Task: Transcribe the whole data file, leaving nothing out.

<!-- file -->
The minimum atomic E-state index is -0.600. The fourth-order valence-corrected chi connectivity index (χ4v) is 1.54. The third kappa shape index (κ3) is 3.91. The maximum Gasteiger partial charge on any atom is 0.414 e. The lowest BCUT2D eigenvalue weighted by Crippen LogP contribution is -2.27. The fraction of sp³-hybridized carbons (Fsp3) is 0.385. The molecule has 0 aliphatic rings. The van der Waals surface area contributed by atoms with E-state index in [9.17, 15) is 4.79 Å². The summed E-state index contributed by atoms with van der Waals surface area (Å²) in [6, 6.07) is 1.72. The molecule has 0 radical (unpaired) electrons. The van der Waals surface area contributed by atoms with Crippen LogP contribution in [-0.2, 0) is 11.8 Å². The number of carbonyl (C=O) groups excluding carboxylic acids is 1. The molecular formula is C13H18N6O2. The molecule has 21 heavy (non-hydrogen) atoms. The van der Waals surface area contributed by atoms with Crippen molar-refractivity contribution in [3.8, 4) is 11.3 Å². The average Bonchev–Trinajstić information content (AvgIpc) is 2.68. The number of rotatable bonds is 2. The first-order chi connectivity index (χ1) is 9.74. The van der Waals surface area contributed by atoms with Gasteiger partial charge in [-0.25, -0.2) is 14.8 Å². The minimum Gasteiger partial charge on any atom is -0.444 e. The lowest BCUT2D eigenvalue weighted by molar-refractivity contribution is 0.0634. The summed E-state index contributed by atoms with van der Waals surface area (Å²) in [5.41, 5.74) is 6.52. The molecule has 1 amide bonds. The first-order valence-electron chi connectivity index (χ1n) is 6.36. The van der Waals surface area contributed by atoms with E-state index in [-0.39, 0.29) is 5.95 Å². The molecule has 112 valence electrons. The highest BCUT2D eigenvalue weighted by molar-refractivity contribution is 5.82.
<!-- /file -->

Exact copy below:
The minimum atomic E-state index is -0.600. The fourth-order valence-corrected chi connectivity index (χ4v) is 1.54. The third kappa shape index (κ3) is 3.91. The maximum Gasteiger partial charge on any atom is 0.414 e. The lowest BCUT2D eigenvalue weighted by Crippen LogP contribution is -2.27. The fraction of sp³-hybridized carbons (Fsp3) is 0.385. The molecule has 0 aliphatic rings. The van der Waals surface area contributed by atoms with E-state index in [9.17, 15) is 4.79 Å². The summed E-state index contributed by atoms with van der Waals surface area (Å²) in [6, 6.07) is 1.72. The molecule has 0 radical (unpaired) electrons. The van der Waals surface area contributed by atoms with Crippen LogP contribution in [-0.2, 0) is 11.8 Å². The number of carbonyl (C=O) groups excluding carboxylic acids is 1. The molecular formula is C13H18N6O2. The molecule has 21 heavy (non-hydrogen) atoms. The van der Waals surface area contributed by atoms with Crippen molar-refractivity contribution in [3.8, 4) is 11.3 Å². The average Bonchev–Trinajstić information content (AvgIpc) is 2.68. The number of rotatable bonds is 2. The first-order chi connectivity index (χ1) is 9.74. The van der Waals surface area contributed by atoms with Gasteiger partial charge in [-0.25, -0.2) is 14.8 Å². The minimum Gasteiger partial charge on any atom is -0.444 e. The lowest BCUT2D eigenvalue weighted by molar-refractivity contribution is 0.0634. The summed E-state index contributed by atoms with van der Waals surface area (Å²) in [5.41, 5.74) is 6.52. The molecule has 1 amide bonds. The first-order valence-electron chi connectivity index (χ1n) is 6.36. The van der Waals surface area contributed by atoms with E-state index in [-0.39, 0.29) is 5.95 Å². The molecule has 112 valence electrons. The highest BCUT2D eigenvalue weighted by molar-refractivity contribution is 5.82.